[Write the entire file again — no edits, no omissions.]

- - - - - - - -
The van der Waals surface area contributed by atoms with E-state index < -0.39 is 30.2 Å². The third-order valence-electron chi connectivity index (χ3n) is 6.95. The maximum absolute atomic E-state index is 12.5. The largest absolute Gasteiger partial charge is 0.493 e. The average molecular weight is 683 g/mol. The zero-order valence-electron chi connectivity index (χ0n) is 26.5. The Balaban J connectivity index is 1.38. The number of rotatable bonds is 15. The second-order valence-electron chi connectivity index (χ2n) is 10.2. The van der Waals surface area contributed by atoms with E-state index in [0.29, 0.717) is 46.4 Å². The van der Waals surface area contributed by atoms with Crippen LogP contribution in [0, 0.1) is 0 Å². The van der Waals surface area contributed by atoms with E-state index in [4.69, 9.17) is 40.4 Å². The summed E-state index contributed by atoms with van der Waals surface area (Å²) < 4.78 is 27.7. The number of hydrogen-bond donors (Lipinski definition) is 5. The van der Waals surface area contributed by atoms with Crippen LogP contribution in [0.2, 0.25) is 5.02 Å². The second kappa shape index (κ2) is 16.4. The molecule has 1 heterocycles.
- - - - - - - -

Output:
The van der Waals surface area contributed by atoms with E-state index < -0.39 is 30.2 Å². The third-order valence-electron chi connectivity index (χ3n) is 6.95. The maximum absolute atomic E-state index is 12.5. The largest absolute Gasteiger partial charge is 0.493 e. The average molecular weight is 683 g/mol. The zero-order valence-electron chi connectivity index (χ0n) is 26.5. The Balaban J connectivity index is 1.38. The number of rotatable bonds is 15. The second-order valence-electron chi connectivity index (χ2n) is 10.2. The van der Waals surface area contributed by atoms with E-state index in [0.29, 0.717) is 46.4 Å². The van der Waals surface area contributed by atoms with Crippen LogP contribution in [0, 0.1) is 0 Å². The van der Waals surface area contributed by atoms with E-state index in [4.69, 9.17) is 40.4 Å². The summed E-state index contributed by atoms with van der Waals surface area (Å²) < 4.78 is 27.7. The number of hydrogen-bond donors (Lipinski definition) is 5. The van der Waals surface area contributed by atoms with Crippen LogP contribution in [0.2, 0.25) is 5.02 Å². The second kappa shape index (κ2) is 16.4. The molecule has 1 heterocycles.